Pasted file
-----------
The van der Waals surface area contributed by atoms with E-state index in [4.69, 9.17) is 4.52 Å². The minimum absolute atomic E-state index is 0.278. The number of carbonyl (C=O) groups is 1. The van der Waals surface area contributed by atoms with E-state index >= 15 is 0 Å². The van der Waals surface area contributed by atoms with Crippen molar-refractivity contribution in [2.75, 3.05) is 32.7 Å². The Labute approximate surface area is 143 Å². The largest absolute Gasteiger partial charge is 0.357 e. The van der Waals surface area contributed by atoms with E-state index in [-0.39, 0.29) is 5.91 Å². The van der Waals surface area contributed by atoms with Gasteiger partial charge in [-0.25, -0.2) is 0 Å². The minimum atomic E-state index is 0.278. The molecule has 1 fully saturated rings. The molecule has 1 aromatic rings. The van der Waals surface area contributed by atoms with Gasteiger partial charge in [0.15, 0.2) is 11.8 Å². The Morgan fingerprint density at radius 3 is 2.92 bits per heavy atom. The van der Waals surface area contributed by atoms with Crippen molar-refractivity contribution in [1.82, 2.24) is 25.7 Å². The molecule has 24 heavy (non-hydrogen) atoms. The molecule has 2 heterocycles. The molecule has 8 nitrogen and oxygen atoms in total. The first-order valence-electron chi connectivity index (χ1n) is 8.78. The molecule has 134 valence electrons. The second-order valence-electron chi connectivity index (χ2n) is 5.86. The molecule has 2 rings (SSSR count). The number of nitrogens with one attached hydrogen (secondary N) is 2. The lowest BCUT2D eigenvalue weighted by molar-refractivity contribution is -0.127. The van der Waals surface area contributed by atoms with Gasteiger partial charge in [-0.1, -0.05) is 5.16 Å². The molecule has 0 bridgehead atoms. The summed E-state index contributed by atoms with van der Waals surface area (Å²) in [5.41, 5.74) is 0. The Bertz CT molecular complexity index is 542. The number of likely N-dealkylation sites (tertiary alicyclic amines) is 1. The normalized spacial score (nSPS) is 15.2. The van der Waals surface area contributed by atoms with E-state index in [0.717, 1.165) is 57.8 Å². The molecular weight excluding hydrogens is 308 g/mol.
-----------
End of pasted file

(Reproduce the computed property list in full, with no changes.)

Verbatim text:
The van der Waals surface area contributed by atoms with E-state index in [4.69, 9.17) is 4.52 Å². The minimum absolute atomic E-state index is 0.278. The number of carbonyl (C=O) groups is 1. The van der Waals surface area contributed by atoms with E-state index >= 15 is 0 Å². The van der Waals surface area contributed by atoms with Crippen molar-refractivity contribution in [2.75, 3.05) is 32.7 Å². The Labute approximate surface area is 143 Å². The largest absolute Gasteiger partial charge is 0.357 e. The van der Waals surface area contributed by atoms with E-state index in [-0.39, 0.29) is 5.91 Å². The van der Waals surface area contributed by atoms with Gasteiger partial charge in [-0.25, -0.2) is 0 Å². The minimum atomic E-state index is 0.278. The molecule has 1 fully saturated rings. The molecule has 1 aromatic rings. The van der Waals surface area contributed by atoms with Gasteiger partial charge in [0.15, 0.2) is 11.8 Å². The Morgan fingerprint density at radius 3 is 2.92 bits per heavy atom. The van der Waals surface area contributed by atoms with Crippen molar-refractivity contribution in [1.82, 2.24) is 25.7 Å². The molecule has 24 heavy (non-hydrogen) atoms. The molecule has 2 heterocycles. The molecule has 8 nitrogen and oxygen atoms in total. The first-order valence-electron chi connectivity index (χ1n) is 8.78. The molecule has 134 valence electrons. The second-order valence-electron chi connectivity index (χ2n) is 5.86. The molecule has 2 rings (SSSR count). The number of nitrogens with one attached hydrogen (secondary N) is 2. The lowest BCUT2D eigenvalue weighted by molar-refractivity contribution is -0.127. The van der Waals surface area contributed by atoms with Gasteiger partial charge in [-0.1, -0.05) is 5.16 Å². The molecule has 0 bridgehead atoms. The summed E-state index contributed by atoms with van der Waals surface area (Å²) in [5.41, 5.74) is 0. The Bertz CT molecular complexity index is 542. The number of likely N-dealkylation sites (tertiary alicyclic amines) is 1. The normalized spacial score (nSPS) is 15.2. The van der Waals surface area contributed by atoms with E-state index in [0.717, 1.165) is 57.8 Å². The molecular weight excluding hydrogens is 308 g/mol.